If you currently serve on a board of directors or are considering serving on a board of directors, you need to know that there is a 'board code,' and included in this code is the importance of board meeting etiquette.
Etiquette is a code of behavior that defines social behavior in a particular setting. Because of the frequency with which boards gather, a sort of kinship develops as board members become acquainted with one another. Board etiquette is a set of unwritten rules that conforms to the norms of boards of directors. Though these “rules” set a productive stage for the many issues, policies and guidelines the board covers in every meeting, they’re part of a larger board meeting protocol and essential to good corporate governance.
Good Board-Meeting Protocol Includes Etiquette
Think of board meeting protocol as the playbook for each meeting. This playbook defines the steps and organization must take to plan and carry out a board meeting. Every business might prepare for and execute their meetings differently, but what’s important is that everyone in attendance is on the same page about what’s expected of them before, during and after the meeting.
This includes the rules and procedures board members, corporate secretaries and guests must follow, but, perhaps most importantly, it features the etiquette all attendees must respect to create a productive environment for every item on the agenda.
Board-Meeting Etiquette Sets the Stage for Productive Meetings
Board etiquette covers the behavior that board directors expect of themselves and of each other before, during and after the meeting. Board etiquette includes some general words of wisdom that help board directors keep meetings productive and on-task, which, in turn, can help them safely encourage different points of view. Diverse perspectives in the boardroom are productive when board directors enjoy a sense of trust and can expect acceptance and cordiality from their peers, who may disagree with their perspectives.
The New Yorker business columnist and author of The Wisdom of Crowds, James Surowiecki, states, 'Diversity and independence are important because the best collective decisions are the product of disagreement and contest, not consensus or compromise.' Surowiecki's philosophy is that numerous minds working together are exceptionally accurate when they come together for the purpose of answering and solving certain types of questions and problems.
Board meeting etiquette isn’t just about who speaks when, either. Board members should ensure they’re following proper conduct of board meetings before, during and after the meeting.
Board-Meeting Etiquette Starts Before the Meeting
Meeting etiquette is important during meetings, but it actually begins before the meeting is called to order. Board directors should demonstrate that they came to the meeting prepared to work by arriving early. Take a few minutes to use the restroom, get a glass or a bottle of water, choose a seat, and open up the board book and other materials.
Prepare an Agenda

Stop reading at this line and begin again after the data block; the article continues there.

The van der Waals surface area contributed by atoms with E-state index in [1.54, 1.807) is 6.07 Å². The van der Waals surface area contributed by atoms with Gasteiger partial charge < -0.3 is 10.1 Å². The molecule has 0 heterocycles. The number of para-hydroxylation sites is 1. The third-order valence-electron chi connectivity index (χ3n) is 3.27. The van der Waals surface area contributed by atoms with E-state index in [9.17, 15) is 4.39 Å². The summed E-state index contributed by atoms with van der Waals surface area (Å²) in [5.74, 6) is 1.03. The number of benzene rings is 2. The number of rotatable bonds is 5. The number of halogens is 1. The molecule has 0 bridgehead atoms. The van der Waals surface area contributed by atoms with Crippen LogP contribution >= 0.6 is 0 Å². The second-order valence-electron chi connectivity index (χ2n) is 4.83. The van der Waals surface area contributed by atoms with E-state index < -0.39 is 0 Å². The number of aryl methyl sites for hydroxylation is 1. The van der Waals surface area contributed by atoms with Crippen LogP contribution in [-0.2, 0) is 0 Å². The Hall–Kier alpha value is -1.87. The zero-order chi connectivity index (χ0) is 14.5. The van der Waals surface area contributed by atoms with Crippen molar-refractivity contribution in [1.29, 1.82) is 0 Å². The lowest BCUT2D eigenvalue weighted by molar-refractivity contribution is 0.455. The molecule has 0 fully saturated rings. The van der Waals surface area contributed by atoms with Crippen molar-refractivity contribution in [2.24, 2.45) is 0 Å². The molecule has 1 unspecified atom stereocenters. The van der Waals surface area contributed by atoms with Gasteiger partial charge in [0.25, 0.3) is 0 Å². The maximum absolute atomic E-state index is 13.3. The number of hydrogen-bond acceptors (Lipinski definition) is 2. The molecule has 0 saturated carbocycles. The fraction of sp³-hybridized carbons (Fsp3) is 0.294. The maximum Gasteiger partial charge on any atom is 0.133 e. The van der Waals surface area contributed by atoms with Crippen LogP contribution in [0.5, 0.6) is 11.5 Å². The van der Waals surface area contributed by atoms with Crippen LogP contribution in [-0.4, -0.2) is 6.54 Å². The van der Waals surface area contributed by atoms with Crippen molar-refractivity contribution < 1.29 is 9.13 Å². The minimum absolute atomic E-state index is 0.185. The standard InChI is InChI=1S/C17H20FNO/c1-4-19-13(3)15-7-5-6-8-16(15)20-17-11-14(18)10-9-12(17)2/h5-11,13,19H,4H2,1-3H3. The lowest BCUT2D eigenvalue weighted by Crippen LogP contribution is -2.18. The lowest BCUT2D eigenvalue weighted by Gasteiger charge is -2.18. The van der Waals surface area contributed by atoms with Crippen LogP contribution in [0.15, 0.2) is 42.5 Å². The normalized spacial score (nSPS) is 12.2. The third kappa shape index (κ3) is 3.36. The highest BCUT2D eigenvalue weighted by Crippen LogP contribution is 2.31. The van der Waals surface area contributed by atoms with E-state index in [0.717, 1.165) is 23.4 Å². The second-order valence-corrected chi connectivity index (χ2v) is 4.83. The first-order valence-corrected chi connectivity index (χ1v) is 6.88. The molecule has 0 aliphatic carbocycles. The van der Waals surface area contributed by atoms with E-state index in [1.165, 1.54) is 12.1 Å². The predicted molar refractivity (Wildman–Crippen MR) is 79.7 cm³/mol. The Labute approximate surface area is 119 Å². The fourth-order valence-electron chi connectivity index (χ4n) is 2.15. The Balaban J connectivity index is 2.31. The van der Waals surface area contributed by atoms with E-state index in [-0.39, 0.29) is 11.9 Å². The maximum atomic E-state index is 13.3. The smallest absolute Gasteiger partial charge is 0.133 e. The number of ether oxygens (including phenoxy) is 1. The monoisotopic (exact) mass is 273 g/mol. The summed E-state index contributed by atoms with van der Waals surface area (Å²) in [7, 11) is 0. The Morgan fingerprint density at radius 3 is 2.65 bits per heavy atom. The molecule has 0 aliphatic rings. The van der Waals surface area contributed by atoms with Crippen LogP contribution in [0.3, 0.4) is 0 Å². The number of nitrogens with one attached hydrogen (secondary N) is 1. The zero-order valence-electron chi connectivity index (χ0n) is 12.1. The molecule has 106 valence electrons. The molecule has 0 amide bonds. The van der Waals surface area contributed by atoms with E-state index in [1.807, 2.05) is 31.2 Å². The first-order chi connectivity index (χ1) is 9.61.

About a week before the meeting, the board secretary should ask board members for any items that they want added to the agenda. The board secretary sends the completed agenda out about four or five days before the meeting with a request for any additions, deletions or corrections.
The board agenda should be clear, concise and relevant. The agenda should include the date, place and time of the meeting, along with a list of agenda items in the order they will be addressed during the meeting. This generally includes calling the meeting to order, reading the minutes, officer reports, committee reports, old business, new business, and adjournment. Where appropriate, the agenda may also include items for open dialogue or public participation.
When Should You Send the Agenda?
Agendas are nearly always sent out ahead of time. Board directors should be sure to review the agenda and any reports or other materials and become familiar with the agenda items, so they will be prepared to ask questions, make comments and participate productively in discussions. Conducting a thorough review of the agenda also gives board directors time to request additional materials in advance of board meetings, if needed.In an article titled, 'Boardroom Etiquette,' author Amy Palec suggests that boards set up a website where they can log on and view the upcoming agenda, review past meeting minutes and RSVP for the meeting.
Prepare, Distribute and Review Relevant Documents
In addition to the agenda, the board secretary gathers copies of the prior meeting's minutes, the CEO report, committee reports, the financial report and any other documents that the board directors need to make informed votes. For companies that are not using a board portal, which is recommended to ensure the security of pertinent information, the board secretary sends out the final packet a few days before the board meeting; the board secretary should also have extra copies of documents on hand at the meeting.
Companies that do use a board portal can automate many of these activities. Corporate secretaries can work within the board portal to distribute meeting minutes and agendas, communicate securely with board members and even facilitate board voting – all of which is especially important to uphold board meeting etiquette in advance of a meeting.
The treasurer and the CEO or CFO should review the financial reports prior to the meeting and be prepared to answer any questions from the board. The report should be written in a clear, understandable format.
Board directors need to make time in their schedules to read all documents in advance of the meeting. No one should be reading the prior meeting's minutes or other reports at any time during the meeting unless it's to point out information in those documents during the discussion.
Continue Good Etiquette During Meetings
Board directors can expect much of the same etiquette that individuals would expect at any other meeting. As a normal protocol, the board chair might remind board directors to silence their cell phones during the meeting and only take a call if there's an emergency.